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MANILA, Philippines – Presidential Spokesman Harry Roque is confident that the administration’s war against drugs will not be a thorny issue in the first meeting between President Rodrigo Duterte and United States President Donald Trump.
“I don’t think it will be a contentious point between the two presidents,” said Roque in an interview with CNN’s Christiane Amanpour which aired on Wednesday, November 8.
Roque pointed out that in a previous phone call between the two leaders, Trump had even praised Duterte for his anti-drugs efforts.
“To begin with, President Trump has said that President Duterte has done the right thing in embarking on this war on drugs,” said the spokesman.
Duterte and Trump are expected to have their first encounter on Wednesday night during the Asia-Pacific Economic Cooperation Summit welcome dinner in Vietnam
There are plans for them to have a bilateral meeting on the sidelines of the summit.
Trump, said Roque, himself declared “his own war on drugs” in the US to combat the opioid crisis engulfing the nation.
Amanpour, however, interjected to say, “Well, not quite like that one, Mr Roque.”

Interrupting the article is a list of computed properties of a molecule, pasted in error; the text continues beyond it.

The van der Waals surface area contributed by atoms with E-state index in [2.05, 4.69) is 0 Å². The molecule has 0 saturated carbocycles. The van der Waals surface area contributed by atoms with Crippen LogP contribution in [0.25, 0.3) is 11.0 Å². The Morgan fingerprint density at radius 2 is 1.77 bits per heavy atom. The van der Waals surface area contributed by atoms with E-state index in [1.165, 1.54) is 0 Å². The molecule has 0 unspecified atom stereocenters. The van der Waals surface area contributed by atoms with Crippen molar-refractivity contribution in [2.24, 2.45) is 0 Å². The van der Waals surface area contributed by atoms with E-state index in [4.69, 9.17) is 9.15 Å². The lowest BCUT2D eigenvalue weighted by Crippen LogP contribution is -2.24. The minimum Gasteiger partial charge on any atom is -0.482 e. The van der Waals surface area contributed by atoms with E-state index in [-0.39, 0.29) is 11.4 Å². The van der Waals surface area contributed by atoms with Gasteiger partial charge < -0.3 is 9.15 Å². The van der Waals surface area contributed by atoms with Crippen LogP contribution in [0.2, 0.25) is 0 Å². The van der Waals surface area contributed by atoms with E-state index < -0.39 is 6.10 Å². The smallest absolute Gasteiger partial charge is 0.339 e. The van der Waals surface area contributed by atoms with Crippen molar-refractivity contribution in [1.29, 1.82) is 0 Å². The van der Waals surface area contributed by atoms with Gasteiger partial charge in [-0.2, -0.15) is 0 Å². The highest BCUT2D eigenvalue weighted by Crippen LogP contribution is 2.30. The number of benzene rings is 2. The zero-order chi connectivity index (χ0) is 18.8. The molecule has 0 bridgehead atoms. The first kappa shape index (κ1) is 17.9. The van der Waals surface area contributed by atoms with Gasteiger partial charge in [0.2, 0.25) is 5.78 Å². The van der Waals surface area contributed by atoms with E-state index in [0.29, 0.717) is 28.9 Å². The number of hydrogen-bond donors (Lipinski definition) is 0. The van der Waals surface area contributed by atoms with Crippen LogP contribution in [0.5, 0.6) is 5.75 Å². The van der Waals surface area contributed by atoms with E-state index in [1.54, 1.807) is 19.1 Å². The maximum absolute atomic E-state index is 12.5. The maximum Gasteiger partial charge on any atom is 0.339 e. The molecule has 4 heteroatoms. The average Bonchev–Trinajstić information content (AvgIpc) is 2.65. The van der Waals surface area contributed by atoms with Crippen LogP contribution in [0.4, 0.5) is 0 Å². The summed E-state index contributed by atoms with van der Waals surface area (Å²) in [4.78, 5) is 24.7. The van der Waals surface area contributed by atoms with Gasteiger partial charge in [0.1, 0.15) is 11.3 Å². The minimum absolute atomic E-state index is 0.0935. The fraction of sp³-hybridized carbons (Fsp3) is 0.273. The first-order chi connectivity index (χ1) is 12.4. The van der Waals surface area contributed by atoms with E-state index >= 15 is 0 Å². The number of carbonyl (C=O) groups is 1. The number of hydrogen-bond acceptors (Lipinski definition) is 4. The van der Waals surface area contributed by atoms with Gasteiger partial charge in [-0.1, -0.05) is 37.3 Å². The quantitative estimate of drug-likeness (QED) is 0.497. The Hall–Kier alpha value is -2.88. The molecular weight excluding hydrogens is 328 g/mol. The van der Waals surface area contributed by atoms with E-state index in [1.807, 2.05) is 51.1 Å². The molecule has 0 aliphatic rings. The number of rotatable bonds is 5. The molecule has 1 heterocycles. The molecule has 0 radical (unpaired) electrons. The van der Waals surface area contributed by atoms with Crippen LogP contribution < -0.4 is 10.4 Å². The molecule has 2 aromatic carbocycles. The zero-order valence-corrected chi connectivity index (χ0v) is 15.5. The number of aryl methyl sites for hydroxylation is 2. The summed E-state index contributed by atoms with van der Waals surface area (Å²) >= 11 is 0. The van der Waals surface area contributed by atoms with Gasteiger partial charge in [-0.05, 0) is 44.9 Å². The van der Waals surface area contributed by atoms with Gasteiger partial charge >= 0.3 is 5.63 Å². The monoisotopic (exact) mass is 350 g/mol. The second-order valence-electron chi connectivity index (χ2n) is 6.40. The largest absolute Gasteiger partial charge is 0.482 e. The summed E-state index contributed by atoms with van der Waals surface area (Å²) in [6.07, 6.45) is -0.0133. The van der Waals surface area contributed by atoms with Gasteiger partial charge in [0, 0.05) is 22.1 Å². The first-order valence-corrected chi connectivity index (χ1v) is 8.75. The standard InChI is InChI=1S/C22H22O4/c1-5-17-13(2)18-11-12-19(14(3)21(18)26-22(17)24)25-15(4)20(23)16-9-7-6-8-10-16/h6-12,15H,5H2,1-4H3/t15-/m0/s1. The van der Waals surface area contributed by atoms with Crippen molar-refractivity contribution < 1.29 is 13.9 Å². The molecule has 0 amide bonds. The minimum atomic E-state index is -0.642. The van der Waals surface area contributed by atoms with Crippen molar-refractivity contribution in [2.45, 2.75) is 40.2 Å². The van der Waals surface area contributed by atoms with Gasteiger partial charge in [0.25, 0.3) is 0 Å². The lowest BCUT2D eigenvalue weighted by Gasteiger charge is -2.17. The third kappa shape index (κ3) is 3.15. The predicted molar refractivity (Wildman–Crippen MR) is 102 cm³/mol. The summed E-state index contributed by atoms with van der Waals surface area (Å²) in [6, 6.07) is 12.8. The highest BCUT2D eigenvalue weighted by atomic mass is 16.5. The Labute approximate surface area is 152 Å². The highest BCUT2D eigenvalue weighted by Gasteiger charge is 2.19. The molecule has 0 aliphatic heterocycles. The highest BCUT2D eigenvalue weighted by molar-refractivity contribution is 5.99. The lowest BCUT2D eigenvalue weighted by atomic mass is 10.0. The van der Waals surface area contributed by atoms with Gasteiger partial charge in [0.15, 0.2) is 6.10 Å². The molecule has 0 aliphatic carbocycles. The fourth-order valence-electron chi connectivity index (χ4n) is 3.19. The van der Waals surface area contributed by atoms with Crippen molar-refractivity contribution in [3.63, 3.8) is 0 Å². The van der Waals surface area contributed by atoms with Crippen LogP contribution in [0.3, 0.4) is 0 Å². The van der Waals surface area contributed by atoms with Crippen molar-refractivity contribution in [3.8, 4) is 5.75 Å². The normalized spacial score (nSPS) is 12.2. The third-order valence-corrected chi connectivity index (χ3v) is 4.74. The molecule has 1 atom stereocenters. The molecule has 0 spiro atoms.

To which Roque said “there are parallels” in the US and Philippine campaigns against drugs, thus he does not expect the issue to “cause tension” in the first Duterte-Trump meeting.
Asked about Duterte’s supposed authoritarian tendencies, Roque stressed that the Philippines remains a democracy, in fact, patterned after American democracy.
The Philippines’ constitution, patterned after America’s, guarantees “check and balances between co-equal branches of government,” said Roque, a lawyer.
Duterte himself, he said, is “very much influenced by the American legal system,” specifically the Bill of Rights and US Constitution.
It is this knowledge of legal systems that respect fundamental rights that made Roque confident that if human rights violations in his drug war come up, the President will know how to respond.
“I think President Duterte, if the issue crops up, will highlight that the exercise of police power is always legitimate in any democratic society,” said Roque, a former human rights lawyer.
There was no mention of Duterte’s repeated threats to kill drug suspects and other criminals, messaging which the President tempered after deaths of youths sparked condemnation for his drug war.
Asked if Senator Leila de Lima, a fierce critic of the drug war now detained over drug charges, will soon be released, Roque said, the matter is up to Philippine courts.
He gave assurances that the country has a “working judicial system.”
“One thing we’re proud of is an independent and strong Judiciary,” said Roque. – Rappler.com